Israel “boycott, divestment and sanctions” movement comes to Denver
Founder Omar Bargouti’s recent call for dismantling the entire Jewish homeland in Israel makes plain that the boycott movement’s vision for the Jews of Israel is not a two-state solution or even the one-state solution — but rather a no-state solution.
By David M. Rosen Posted: 11/17/2015
When the 11,000-member American Anthropological Association holds its meetings in Denver this week, the sole issue before its annual business meeting will be whether the largest association of anthropologists in the world will join the Palestinian-based “boycott, divestment and sanctions” movement and boycott their colleagues in Israel. Should the association vote for a boycott, it will mark its final transformation from a professional scientific organization into a radical NGO.
This transformation of anthropology has been coming for some time. For years, boycott, divestment and sanctions activists within the association have used the classroom as a platform for their politics. At last year’s annual meeting of anthropologists in Washington, D.C., numerous so called “scholarly sessions” served solely as pro-boycott rallies where activists bragged about the politicization of the classroom and research. One anthropologist declared that “teaching is my politics” while another proclaimed scholarly objectivity to be part of the “Zionist agenda.”
But why is the boycott, divestment and sanctions movement relentlessly pursuing Israeli anthropologists? After all, Israeli anthropologists, on the whole, are politically liberal, tolerant, and opposed to the politics of occupation as pursued by the current right-wing government of Israel. They would ordinarily be natural allies of any anthropologists interested in finding fair and just solutions to the Israeli-Palestinian conflict. The answer is quite simple: this movement is not interested in such solutions.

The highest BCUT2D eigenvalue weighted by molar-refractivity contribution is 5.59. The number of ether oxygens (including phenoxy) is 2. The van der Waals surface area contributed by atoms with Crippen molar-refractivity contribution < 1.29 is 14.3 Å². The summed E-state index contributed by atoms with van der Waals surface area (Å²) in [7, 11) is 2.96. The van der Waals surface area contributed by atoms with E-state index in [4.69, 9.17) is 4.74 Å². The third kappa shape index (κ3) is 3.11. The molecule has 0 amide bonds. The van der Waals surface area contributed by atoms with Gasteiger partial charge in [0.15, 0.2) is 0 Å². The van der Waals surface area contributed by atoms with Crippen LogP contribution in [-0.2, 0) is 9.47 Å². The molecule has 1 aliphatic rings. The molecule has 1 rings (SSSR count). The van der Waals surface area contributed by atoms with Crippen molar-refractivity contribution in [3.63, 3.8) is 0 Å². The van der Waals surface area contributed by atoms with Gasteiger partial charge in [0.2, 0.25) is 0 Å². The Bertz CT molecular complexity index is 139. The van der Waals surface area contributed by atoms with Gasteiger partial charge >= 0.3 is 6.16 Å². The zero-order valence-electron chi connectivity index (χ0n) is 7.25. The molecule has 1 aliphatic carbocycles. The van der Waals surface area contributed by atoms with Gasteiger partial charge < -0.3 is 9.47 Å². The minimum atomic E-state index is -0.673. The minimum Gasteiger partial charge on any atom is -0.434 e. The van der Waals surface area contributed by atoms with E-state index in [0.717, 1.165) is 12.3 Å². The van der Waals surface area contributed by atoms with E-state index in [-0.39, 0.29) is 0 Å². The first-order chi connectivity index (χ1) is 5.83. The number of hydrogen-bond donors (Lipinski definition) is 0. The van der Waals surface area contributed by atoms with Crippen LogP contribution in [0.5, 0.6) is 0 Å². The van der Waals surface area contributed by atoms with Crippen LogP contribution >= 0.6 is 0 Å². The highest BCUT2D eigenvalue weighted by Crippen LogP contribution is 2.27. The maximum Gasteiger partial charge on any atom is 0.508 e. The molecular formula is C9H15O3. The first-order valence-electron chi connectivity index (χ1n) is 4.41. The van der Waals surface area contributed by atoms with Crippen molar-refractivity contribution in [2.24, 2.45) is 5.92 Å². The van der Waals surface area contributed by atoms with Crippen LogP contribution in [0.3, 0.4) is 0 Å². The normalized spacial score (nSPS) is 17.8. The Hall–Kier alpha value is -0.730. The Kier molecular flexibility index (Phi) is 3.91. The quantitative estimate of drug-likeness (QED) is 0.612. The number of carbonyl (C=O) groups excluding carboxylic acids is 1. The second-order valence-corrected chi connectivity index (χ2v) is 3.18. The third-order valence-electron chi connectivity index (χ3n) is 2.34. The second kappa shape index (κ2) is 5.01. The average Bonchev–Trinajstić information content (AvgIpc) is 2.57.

As the movement has grown stronger, it has become significantly more strident. Founder Omar Bargouti’s recent call for dismantling the entire Jewish homeland in Israel makes plain that the boycott movement’s vision for the Jews of Israel is not a two-state solution or even the one-state solution — but rather a no-state solution. The movement is now engaged in a radical anti-normalization campaign designed to shut down debate and communications surrounding the Israeli-Palestinian conflict and drive out the voices of dialogue and moderation.
Like all radical movements, this one demands simple binary oppositions: a world made up of oppressors and oppressed, good guys and bad guys. All radical movements have “take no prisoners” and “if you’re not with us you’re against us” positions. This one is no different. Its true goal — the destruction of Jewish sovereignty in Israel — cannot abide even the mere existence of liberal, tolerant, pluralistic and progressive Israeli institutions and actors. What the movement calls its “anti-normalization project” is specifically designed to eliminate all cooperation with centers of progress and reform in Israel.
What does all this mean for American anthropology? This year in Denver, the boycott, divestment and sanctions movement will ask the American Anthropological Association to become a sponsor and underwriter of its ideology. Any contemporary observer knows that in recent weeks the forces of radicalism — left and right — have seized the opportunity for promoting violence in Israel and Palestine. In this conflict, the movement is demanding that the American Anthropological Association align itself with some of the most radical and irredentist forces within the Palestinian national movement, against the forces of moderation, including our own colleagues and their departments in Israel.
I have grave doubts that American anthropology can ever recover from taking such a radical step.
David M. Rosen is a professor of anthropology at Fairleigh Dickinson University in New Jersey.